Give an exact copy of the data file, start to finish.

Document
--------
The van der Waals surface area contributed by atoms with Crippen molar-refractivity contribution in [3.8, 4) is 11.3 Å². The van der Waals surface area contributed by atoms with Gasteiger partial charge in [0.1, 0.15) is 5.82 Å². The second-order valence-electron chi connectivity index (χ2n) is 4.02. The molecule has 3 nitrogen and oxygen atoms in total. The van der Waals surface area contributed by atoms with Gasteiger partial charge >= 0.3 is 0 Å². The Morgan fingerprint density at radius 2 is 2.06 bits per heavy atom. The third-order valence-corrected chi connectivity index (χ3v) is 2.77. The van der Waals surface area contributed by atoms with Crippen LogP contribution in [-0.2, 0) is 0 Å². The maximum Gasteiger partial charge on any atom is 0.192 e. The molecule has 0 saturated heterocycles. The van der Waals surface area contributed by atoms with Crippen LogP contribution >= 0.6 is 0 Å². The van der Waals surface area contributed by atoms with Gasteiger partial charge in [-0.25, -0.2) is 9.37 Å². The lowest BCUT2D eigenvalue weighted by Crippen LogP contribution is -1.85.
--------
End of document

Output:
The van der Waals surface area contributed by atoms with Crippen molar-refractivity contribution in [3.8, 4) is 11.3 Å². The van der Waals surface area contributed by atoms with Gasteiger partial charge in [0.1, 0.15) is 5.82 Å². The second-order valence-electron chi connectivity index (χ2n) is 4.02. The molecule has 3 nitrogen and oxygen atoms in total. The van der Waals surface area contributed by atoms with Gasteiger partial charge >= 0.3 is 0 Å². The Morgan fingerprint density at radius 2 is 2.06 bits per heavy atom. The third-order valence-corrected chi connectivity index (χ3v) is 2.77. The van der Waals surface area contributed by atoms with Crippen LogP contribution in [-0.2, 0) is 0 Å². The maximum Gasteiger partial charge on any atom is 0.192 e. The molecule has 0 saturated heterocycles. The van der Waals surface area contributed by atoms with Crippen LogP contribution >= 0.6 is 0 Å². The van der Waals surface area contributed by atoms with Gasteiger partial charge in [-0.25, -0.2) is 9.37 Å². The lowest BCUT2D eigenvalue weighted by Crippen LogP contribution is -1.85.